ADT for Prostate Cancer Linked to Depression
Researchers find 23% increased risk compared to men who received other treatments.
(HealthDay News) -- Older men who receive androgen deprivation therapy (ADT) for prostate cancer may be at increased risk of developing depression, according to a new, large study published online in the Journal of Clinical Oncology.
The findings are based on Medicare records for 78,552 US men treated for prostate cancer between 1992 and 2006. Overall, 43% received ADT. The team reported accounting for other factors that could affect depression risk -- including the severity of a man's cancer, his age, and education.
The researchers found that among those given ADT, 7.1% developed clinical depression in the next few years. That compared with 5.2% of men who did not have the treatment. The longer the men were on ADT, the higher the risk of depression, the investigators added. Of men who were treated for 6 months or less, 6.1% developed depression within 3 years of their cancer diagnosis. That rose to 8.0% among men who were on ADT for at least a year. Once other factors were taken into account, ADT was tied to a 23% increase in the risk of depression.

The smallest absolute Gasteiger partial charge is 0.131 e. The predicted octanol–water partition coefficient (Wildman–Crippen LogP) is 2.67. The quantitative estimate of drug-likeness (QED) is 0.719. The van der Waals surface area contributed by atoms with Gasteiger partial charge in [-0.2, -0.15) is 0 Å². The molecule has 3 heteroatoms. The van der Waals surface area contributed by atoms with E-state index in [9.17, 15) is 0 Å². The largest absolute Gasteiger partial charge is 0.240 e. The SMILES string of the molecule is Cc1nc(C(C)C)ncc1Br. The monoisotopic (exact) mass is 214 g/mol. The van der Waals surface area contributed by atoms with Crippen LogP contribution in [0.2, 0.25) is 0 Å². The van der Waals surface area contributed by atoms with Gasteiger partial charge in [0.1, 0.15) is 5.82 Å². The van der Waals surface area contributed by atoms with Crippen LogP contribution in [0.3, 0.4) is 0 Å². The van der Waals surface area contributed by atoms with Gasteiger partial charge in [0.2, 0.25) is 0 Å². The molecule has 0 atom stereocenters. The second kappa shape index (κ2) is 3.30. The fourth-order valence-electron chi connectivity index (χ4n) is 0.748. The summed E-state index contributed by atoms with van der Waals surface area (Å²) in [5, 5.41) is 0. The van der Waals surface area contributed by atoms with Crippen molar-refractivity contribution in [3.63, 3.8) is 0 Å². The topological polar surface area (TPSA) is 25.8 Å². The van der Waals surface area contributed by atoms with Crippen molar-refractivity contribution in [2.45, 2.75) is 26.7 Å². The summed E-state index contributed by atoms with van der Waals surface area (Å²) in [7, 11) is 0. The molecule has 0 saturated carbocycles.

The findings do not prove that ADT is to blame. But they do offer "pretty strong evidence" that might be the case, senior researcher Paul Nguyen, MD, director of prostate brachytherapy at Brigham and Women's Hospital in Boston, told HealthDay. "Our study suggests that psychiatric side effects should be one of the considerations."